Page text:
Count on it, each of these supply links has done his homework on you.

You had best do yours on them. "The real tactic here," says McAuliffe,

"is to view your cargo through these individuals’ eyes." What can you

put on the table that will make a warehouse owner or carrier feel they

are walking away with a win-win situation? Don’t just figure out what

it is, install it into your transport process. If you learn that a

trucker, by carrying your wares to a certain location at a certain

time, would return empty, arrange a possible return-trip client so he

won’t have to deadhead.

Go beyond haggling. Most logistic negotiators come to the table armed

with the precise costs for each operation. They know the cost to the

other party. Figuring on his profit, they know the rock bottom they

dare ask and the top they can live with. But deals die when two people

entangle their egos in a bartering match between numbers alone.

"Begin first by walking through the process or service you want," says

McAuliffe, "then find out what the other party finds of value."

Hopefully your initial homework has given you some sort of preparation

for fulfilling it. The trucker’s greatest fear is returning with a

load of sailboat fuel (empty air, in trucker’s lingo). You may be able

to spare him this expensive deadheading by shifting shipping times or

routes, offering extended future contracts, or, as mentioned above,

finding a potential return-trip client, from whom you take a

commission.

Warehousers want to fill a container load and they are obsessively

concerned with the dimensions of your materials. If you can shift your

cargo design so no front loading is required, you are saving them time

and yourself money. All members of the supply chain, but most notedly

the shipping agent, are obsessive about another kind of framework:

legal. "Just a little comparison of transport laws with your routes,

type of cargo, and storage locales gives everyone a lower cost

platform on which to work," says McAuliffe.

A broad reach. "Bet on your own growth and expansion," advises

McAuliffe. "Then when you approach, say, UPS, negotiate all possible

and future services beforehand." This has two major advantages.

Negotiating long term for increasing volumes is a marvelous

cost-reduction carrot to dangle before any carrier. By offering this

value-added contract with greater volume, and locking in the promise

of a steady business relationship, you set the stage for discounts. In

addition, while you are dazzling the carrier with the promises of

future earnings, you may be catching him a bit off guard. "Now is the

time to slip through some extra agreement for yourself that would

never be made on a present-day-only deal," says McAuliffe.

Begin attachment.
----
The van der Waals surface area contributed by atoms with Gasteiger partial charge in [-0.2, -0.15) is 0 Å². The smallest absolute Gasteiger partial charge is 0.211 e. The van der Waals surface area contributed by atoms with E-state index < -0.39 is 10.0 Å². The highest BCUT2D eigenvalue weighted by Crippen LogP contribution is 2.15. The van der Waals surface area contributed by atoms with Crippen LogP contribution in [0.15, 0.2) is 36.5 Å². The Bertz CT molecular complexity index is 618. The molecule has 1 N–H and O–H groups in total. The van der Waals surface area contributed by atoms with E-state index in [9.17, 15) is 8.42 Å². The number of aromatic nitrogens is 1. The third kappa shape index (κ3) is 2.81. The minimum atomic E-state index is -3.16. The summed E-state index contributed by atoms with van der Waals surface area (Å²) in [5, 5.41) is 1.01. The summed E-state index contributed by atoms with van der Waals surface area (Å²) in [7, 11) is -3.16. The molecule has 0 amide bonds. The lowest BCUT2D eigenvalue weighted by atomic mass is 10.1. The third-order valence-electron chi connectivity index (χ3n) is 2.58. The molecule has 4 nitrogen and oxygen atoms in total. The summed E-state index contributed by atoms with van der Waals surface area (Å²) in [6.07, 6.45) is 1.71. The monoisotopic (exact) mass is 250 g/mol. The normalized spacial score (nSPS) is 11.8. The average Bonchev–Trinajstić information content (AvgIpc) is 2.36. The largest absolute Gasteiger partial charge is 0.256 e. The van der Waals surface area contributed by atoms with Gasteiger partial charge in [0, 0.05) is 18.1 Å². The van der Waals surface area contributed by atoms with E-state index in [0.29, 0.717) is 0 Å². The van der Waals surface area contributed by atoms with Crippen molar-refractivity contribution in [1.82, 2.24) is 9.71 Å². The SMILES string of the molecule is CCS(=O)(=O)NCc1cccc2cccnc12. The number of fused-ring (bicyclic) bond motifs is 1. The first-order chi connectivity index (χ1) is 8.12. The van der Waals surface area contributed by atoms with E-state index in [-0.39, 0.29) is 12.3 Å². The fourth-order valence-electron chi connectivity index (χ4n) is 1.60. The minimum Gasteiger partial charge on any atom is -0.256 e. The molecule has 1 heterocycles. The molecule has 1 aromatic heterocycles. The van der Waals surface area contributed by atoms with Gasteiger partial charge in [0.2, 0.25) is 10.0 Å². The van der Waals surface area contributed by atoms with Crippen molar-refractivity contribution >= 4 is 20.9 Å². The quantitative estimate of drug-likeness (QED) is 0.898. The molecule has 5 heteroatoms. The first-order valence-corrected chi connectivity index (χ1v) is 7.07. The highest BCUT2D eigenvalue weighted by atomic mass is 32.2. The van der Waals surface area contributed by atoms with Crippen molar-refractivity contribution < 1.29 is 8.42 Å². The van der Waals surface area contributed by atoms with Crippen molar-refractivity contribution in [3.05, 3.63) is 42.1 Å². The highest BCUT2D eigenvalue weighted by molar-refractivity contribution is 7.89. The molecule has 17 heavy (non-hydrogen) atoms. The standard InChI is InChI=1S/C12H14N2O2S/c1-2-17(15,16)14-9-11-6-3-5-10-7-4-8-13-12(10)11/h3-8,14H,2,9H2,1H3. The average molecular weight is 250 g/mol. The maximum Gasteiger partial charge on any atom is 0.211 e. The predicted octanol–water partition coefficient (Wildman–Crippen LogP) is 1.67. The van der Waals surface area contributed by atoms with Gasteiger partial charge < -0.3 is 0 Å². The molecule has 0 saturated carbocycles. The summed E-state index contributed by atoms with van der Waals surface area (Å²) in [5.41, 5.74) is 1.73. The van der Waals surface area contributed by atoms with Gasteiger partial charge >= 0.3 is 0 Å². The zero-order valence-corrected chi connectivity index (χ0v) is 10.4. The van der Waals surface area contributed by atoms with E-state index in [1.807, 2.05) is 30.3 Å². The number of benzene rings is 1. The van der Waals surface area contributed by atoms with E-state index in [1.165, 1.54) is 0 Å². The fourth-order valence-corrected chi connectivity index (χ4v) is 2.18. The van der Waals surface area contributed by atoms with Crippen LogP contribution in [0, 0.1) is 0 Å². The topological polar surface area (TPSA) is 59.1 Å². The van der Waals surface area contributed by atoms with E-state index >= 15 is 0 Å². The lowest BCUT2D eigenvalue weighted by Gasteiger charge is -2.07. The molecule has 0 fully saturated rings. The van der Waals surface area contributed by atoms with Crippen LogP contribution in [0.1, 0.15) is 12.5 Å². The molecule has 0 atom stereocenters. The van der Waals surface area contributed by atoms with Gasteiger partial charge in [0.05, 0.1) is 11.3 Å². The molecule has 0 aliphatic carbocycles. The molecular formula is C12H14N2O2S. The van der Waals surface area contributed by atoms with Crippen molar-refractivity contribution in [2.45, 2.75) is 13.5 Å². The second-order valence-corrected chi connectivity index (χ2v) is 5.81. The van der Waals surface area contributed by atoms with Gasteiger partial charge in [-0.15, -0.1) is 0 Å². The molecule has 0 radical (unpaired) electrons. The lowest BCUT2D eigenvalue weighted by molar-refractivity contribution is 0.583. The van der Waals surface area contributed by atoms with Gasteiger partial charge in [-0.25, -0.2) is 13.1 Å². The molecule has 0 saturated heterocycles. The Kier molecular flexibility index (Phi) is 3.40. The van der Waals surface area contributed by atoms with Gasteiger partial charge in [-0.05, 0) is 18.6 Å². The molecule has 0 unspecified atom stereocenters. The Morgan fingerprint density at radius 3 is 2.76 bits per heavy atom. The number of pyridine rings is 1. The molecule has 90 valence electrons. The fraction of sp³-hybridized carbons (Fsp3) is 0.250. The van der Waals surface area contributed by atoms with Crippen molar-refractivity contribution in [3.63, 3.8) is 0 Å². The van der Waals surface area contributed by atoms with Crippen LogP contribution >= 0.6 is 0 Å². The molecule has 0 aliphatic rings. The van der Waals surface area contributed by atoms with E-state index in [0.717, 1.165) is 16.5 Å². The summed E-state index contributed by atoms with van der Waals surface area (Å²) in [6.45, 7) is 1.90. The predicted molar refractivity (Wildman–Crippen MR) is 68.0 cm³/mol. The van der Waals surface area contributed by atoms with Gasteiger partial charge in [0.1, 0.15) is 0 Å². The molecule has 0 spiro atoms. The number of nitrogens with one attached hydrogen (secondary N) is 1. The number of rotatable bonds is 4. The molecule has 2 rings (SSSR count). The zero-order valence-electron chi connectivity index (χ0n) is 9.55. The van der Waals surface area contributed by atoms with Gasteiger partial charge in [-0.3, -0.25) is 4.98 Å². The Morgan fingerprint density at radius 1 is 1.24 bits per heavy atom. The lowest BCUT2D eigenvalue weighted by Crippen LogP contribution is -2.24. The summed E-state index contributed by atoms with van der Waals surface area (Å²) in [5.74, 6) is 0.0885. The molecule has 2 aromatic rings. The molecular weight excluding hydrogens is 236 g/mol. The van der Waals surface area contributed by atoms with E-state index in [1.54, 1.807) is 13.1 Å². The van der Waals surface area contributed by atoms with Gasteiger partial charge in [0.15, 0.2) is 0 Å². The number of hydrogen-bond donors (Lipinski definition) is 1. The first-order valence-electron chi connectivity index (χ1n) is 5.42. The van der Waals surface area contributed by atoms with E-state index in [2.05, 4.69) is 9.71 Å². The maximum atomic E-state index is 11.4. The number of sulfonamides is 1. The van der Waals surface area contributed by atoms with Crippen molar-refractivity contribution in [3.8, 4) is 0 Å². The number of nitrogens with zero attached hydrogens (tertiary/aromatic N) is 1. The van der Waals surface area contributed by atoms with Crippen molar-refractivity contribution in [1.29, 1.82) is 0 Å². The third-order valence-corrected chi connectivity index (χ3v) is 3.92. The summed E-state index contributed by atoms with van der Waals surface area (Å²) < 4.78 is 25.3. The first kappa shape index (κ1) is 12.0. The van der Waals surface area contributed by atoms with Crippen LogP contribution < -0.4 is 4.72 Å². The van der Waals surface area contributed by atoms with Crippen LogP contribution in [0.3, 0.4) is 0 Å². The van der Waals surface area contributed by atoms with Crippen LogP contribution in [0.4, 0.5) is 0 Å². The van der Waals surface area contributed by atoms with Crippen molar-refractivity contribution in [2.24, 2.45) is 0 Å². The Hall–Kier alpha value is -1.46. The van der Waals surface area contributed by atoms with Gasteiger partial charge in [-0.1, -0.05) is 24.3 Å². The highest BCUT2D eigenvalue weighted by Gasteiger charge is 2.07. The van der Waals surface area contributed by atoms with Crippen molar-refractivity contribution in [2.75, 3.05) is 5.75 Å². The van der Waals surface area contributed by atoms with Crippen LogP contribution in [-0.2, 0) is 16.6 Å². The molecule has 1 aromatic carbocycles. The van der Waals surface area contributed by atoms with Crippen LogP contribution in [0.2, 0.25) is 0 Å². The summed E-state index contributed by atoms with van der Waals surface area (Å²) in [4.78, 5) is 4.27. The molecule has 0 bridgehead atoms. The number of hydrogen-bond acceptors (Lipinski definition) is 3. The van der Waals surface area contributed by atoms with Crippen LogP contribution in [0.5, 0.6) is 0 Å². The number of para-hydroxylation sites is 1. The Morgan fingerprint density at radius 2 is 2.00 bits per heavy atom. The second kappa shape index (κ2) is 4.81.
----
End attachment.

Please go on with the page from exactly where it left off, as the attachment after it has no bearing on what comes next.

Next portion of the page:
It was the petite general Napoleon who noted how his army "marched on

its stomach." No one recalls the name of the officer who handled his

supply lines. Unfortunately, that is the way in both the military and

in commerce: those who labor constantly to make goods flow smoothly

only come into the limelight when things go wrong. Yet while the

logistics specialist may not get all the credit he deserves, his

knowledge and his negotiations skills have an out-size effect on the

bottom line.

– Bart Jackson

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Writing for Results

‘Your words should reflect who you are," says Roger Shapiro. In the

age of E-mail this fact is worth thinking about. "Before beginning a

writing project, you need to understand its objective," adds Shapiro,

the founder of Mitchell Rose, a communication consulting firm at 2500

Brunswick Pike.

Shapiro discusses his approach to marketing and advertising at the

next Marketing Roundtable sponsored by the Mercer County Chapter of

NJAWBO. on Tuesday, March 15, at 8:15 a.m. at the Mercadian Group,

3625 Quakerbridge Road. The meeting is free for members and $10 for

non-members. Call Stephanie Sharp at 609-392-8724 for reservations.

"Often a client will come in and ask for a brochure. When I ask them

why they need it, they don’t know," says Shapiro. A brochure, or other

piece of marketing literature, should not just share information. "It

should have a purpose," he says. "It should be designed to generate

leads or to increase sales, but sharing information just for the sake

of sharing information is a waste of money."

Shapiro writes everything from marketing and advertising copy to

three-panel brochures to press releases, executive speeches, and

websites. He majored in both journalism and public relations at Utica

College. After an internship as a journalist, he began working as a

copy writer, which led to work advertising and marketing. A position

in corporate communications at Dun & Bradstreet gave him experience

with a variety of projects, and he eventually "picked up the bug" to

open his own communications firm.

"Being self-employed is a lifestyle choice," Shapiro says. "Everything

I’ve read and experienced says it is the way to financial success. You

have the opportunity to control your own destiny and the flexibility

to be creative." Mitchell Rose, which he opened eight years ago, takes

its name from the middle names of his two daughters.

Opening Mitchell Rose has also given Shapiro additional opportunities.

He worked with Mercer County Community College to develop its

marketing communications certificate and also teaches courses in

marketing and communications writing there. He has been president and

a member of the board of directors of New Jersey CAMA (Communications

Advertising and Marketing Association), and is currently writing a

book, "Write Right: 26 Tips You Can Apply Right Now to Improve Your

Writing Dramatically." The book will be available in April through a

website, Rightwrite.com.

The book is designed to give practical help to anyone who is writing

for a business objective, says Shapiro, including advertising copy,

press releases, or marketing tools such as brochures. He plans to

market it to colleges with marketing, public relations, and

communications programs, but says it will also be helpful for small